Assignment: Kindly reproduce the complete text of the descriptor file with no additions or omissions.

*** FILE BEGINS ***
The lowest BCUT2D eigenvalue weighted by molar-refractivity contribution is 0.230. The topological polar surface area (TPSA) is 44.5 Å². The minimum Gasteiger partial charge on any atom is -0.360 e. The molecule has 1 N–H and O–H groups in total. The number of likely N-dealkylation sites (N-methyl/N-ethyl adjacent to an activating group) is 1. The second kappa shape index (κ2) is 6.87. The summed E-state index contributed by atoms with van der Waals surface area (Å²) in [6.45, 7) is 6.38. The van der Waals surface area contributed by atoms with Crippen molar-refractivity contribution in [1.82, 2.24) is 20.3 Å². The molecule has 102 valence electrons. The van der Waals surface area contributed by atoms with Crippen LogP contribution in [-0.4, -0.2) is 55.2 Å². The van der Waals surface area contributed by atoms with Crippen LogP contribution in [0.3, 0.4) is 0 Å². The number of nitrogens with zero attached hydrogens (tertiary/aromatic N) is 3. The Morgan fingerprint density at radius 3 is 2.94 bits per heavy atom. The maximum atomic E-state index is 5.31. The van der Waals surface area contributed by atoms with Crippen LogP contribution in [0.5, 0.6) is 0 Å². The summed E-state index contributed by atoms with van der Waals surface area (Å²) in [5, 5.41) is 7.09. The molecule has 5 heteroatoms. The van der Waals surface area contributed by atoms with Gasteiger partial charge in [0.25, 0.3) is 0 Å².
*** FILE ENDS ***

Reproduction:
The lowest BCUT2D eigenvalue weighted by molar-refractivity contribution is 0.230. The topological polar surface area (TPSA) is 44.5 Å². The minimum Gasteiger partial charge on any atom is -0.360 e. The molecule has 1 N–H and O–H groups in total. The number of likely N-dealkylation sites (N-methyl/N-ethyl adjacent to an activating group) is 1. The second kappa shape index (κ2) is 6.87. The summed E-state index contributed by atoms with van der Waals surface area (Å²) in [6.45, 7) is 6.38. The van der Waals surface area contributed by atoms with Crippen molar-refractivity contribution in [1.82, 2.24) is 20.3 Å². The molecule has 102 valence electrons. The van der Waals surface area contributed by atoms with Crippen LogP contribution in [-0.4, -0.2) is 55.2 Å². The van der Waals surface area contributed by atoms with Crippen LogP contribution in [0.3, 0.4) is 0 Å². The number of nitrogens with zero attached hydrogens (tertiary/aromatic N) is 3. The Morgan fingerprint density at radius 3 is 2.94 bits per heavy atom. The maximum atomic E-state index is 5.31. The van der Waals surface area contributed by atoms with Crippen LogP contribution in [0.5, 0.6) is 0 Å². The summed E-state index contributed by atoms with van der Waals surface area (Å²) in [5, 5.41) is 7.09. The molecule has 5 heteroatoms. The van der Waals surface area contributed by atoms with Gasteiger partial charge in [0.25, 0.3) is 0 Å².